Then we present theoretical as well as practical studies of the many fault-tolerant approaches that have been proposed over the years.

Prerequisite.

The course assumes a general knowledge of algorithms and operating system, as well as a basic understanding of machine architecture and network systems.

Update: bring your laptop! Some exercises on machine will be proposed along the course. Attendants are expected to bring a laptop with a possibility to establish a connection to a distant machine (typically, ssh): please write to the local contact (Yves Robert) if this is not possible for you — we should be able to lend a few laptops to participants.

Local contact: Yves Robert.

Registration

Registration is free, but there is a limit on the number of participants and it does include neither housing nor meals (though for lunch the attendees will be granted access to the student cafeteria). Registration should be made before Monday, December 3, by clicking on this link and filling in and sending the e-mail form. You shall receive a confirmation as soon as possible.

Alternatively, you can copy/paste and fill the following form and send it by e-mail to research.school.1@gmail.com, with subject “Registration form — research school 1”

 

First Name:

Last Name:

Institution:

Position (MSc student, PhD student, researcher, etc.):

E-mail address:

wishes to attend the research school ‘Fault tolerance for high performance computing’, taking place at ENS Lyon, from Dec. 10 to Dec. 14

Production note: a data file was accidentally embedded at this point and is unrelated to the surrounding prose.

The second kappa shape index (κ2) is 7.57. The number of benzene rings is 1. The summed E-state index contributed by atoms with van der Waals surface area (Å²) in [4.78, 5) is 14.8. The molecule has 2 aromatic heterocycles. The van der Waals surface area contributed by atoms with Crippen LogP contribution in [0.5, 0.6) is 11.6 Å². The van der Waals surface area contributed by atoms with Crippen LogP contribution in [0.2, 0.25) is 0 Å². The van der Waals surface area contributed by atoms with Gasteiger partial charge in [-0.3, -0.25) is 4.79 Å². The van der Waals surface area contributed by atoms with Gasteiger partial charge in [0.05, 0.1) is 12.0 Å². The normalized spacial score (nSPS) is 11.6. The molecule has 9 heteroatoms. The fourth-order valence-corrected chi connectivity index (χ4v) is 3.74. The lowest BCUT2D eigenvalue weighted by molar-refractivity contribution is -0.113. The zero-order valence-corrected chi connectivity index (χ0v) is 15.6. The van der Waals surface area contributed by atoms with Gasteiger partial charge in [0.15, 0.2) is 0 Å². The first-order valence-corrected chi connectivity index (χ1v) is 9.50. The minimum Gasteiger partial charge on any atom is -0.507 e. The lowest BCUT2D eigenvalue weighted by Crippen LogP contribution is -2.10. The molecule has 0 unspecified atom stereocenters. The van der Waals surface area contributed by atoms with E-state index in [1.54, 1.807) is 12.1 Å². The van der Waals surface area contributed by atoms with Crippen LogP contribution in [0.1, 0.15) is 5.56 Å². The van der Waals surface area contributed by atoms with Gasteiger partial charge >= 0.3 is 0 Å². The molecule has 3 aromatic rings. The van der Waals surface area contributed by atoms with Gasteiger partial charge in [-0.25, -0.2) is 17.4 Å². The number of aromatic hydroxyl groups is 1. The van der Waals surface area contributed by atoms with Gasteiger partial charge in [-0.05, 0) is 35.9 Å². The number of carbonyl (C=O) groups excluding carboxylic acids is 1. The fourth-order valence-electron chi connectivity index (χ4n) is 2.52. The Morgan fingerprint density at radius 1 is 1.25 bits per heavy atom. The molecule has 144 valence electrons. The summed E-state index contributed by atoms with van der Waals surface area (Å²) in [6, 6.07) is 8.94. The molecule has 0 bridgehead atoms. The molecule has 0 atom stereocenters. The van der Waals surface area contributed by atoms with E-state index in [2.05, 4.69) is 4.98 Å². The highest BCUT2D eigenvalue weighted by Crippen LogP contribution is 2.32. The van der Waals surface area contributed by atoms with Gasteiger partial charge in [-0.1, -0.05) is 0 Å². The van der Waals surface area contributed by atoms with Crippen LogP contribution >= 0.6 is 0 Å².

ER02 : Compressive Sensing

Lecturer : Justin Romberg (Georgia Institute of Technology, Atlanta)

Outline of the school :
“The dogma of signal processing maintains that a signal must be sampled at a rate at least twice its highest frequency in order to be represented without error. However, in practice, we often compress the data soon after sensing, trading off signal representation complexity (bits) for some error (consider JPEG image compression in digital cameras, for example). Clearly, this is wasteful of valuable sensing resources. Over the past few years, a new theory of “compressive sensing” has begun to emerge, in which the signal is sampled (and simultaneously compressed) at a greatly reduced rate.
Compressive sensing is also referred to in the literature by the terms: compressed sensing, compressive sampling, and sketching/heavy-hitters.” [by courtesy of: http://dsp.rice.edu/cs]

  • Basis decompositions and frames (3-4 hours)
    •  fundamentals of basis and frame decompositions
    •  the discrete cosine transform and applications to image/video compression
    •    the lapped orthogonal transform
    •     wavelets
    •     thresholding for noise reduction
    • Sparsest decomposition from a dictionary (3-4 hours)
      •    omp and basis pursuit for selecting atoms
      •     uncertainty principles and sparsest decomposition
      •     the “spikes+sines” dictionary
      •     general unions of orthobases
  • Introduction to compressive sampling and applications (2 hours)
  • Recovering sparse vectors from linear measurements (6 hours/ 1 day)
    •    review of classical least-squares theory: the svd, pseudo-inverse, stability analysis, regularization
    •    sparse recovery conditions: l1 duality, sparsest decomposition revisited (with random support)
    •     the restricted isometry property and sparse recovery : l1 for perfect recovery from noise-free measurements,
      l1 stability, l2 stability
  • Random matrices are restricted isometries (2 hours)
  • Optimization (6 hours / 1 day)
    • conjugate gradients
    •   log-barrier methods
    •       first-order l1 solvers
    •   greedy algorithms and iterative thresholding
    •  recursive least-squares
    •    the Kalman filter
    •     dynamic l1 updating
  • Low-rank recovery (2 hours)

Dates : 9-13/01/2012

Correspondant local : Paulo Goncalves